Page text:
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Shoulder Surfing Defence for Recall-based Graphical Passwords (Paper 6)

Nur Haryani Zakaria, Newcastle University, UK
David Griffiths, Newcastle University, UK
Sacha Brostoff, University College London, UK
Jeff Yan, Newcastle University, UK

The presenter was Haryani Zakaria of Newcastle University. She began with an introduction to the graphical system they used, called “Draw-A-Secret.” This graphical password system consists of a user drawing a pattern on a screen. The authors were concerned about shoulder surfing attacks on this scheme. The authors considered three defense techniques against shoulder surfing in this paper. Decoy strokes were false strokes made by the system, being drawn automatically to confuse the attacker. Disappearing strokes occur when the system makes the lines drawn by the user vanish as soon as the stylus is lifted. The line snaking defense consists of the lines disappearing as well, but with the disappearance occurring as the user is drawing a line, without waiting for the stylus to be raised. The authors studied these techniques in both their effectiveness and usability.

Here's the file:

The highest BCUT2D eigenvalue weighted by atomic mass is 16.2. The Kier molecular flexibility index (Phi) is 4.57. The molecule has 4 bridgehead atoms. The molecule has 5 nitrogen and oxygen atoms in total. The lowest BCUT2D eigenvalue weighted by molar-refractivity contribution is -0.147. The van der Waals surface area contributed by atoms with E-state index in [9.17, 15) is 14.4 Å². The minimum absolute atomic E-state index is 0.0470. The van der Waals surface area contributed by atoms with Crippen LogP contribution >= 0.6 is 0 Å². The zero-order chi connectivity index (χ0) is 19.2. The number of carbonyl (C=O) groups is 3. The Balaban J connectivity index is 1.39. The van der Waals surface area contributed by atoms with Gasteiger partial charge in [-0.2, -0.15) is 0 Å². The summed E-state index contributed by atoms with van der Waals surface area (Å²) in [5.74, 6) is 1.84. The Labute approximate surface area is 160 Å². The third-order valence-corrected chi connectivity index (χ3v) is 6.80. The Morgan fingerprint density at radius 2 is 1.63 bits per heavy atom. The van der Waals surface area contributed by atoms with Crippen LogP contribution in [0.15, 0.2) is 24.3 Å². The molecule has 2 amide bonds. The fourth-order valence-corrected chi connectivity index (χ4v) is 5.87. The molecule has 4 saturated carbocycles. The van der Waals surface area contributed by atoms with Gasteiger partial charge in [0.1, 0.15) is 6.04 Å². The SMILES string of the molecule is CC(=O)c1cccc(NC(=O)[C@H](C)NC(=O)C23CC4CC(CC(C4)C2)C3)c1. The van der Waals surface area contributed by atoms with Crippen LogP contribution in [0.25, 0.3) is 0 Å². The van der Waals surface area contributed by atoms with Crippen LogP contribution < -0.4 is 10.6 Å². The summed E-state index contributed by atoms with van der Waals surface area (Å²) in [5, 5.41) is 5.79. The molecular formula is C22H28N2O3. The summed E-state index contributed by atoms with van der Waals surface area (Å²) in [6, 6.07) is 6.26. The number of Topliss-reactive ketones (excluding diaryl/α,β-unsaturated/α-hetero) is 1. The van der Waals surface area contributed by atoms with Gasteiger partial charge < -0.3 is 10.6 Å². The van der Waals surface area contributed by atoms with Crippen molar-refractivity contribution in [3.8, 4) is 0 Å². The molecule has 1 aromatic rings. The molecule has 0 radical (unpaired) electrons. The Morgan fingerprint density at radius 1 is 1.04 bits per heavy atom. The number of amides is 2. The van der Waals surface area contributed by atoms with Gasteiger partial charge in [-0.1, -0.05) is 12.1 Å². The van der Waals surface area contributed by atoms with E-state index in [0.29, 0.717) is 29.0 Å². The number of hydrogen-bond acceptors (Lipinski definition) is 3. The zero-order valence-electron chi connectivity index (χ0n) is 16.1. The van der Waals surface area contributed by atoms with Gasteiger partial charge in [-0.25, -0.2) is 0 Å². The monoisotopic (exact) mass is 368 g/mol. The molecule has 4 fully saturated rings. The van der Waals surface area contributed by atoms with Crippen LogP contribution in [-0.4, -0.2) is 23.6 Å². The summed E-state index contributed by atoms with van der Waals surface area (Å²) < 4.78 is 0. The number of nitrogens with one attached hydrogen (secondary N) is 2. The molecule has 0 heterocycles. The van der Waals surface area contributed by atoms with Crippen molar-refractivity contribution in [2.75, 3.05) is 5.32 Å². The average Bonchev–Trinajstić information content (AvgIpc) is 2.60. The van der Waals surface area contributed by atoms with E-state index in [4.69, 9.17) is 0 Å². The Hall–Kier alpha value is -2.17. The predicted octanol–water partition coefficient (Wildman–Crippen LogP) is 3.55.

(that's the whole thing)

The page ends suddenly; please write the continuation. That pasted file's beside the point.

User Study 1: effectiveness. The non-experimenter participants in the experiment were the attackers. They were introduced and given a demonstration, and an experimenter acted as the victim. The participants observed the victim entering a password, with different defense techniques depending on condition. The results indicate that the control group and the decoy stroke group both were successful in about three-quarters of their attacks, with under half for the disappearing stroke and line snaking techniques.

User Study 2: usability. The authors removed the less successful decoy technique and performed a usability study on the remaining two. There were 30 participants, assigned to these conditions. They looked at login time and login error rate. Line snaking takes longer to log in, and more attempts to log in, than disappearing stroke. And more users preferred the disappearing stroke technique. Participants felt more confident when their lines remained until completion, letting them know their line was drawn correctly. Thus, the disappearing stroke technique appears to offer comparably good protection while being more usable than the snaking technique.

Read the full paper at: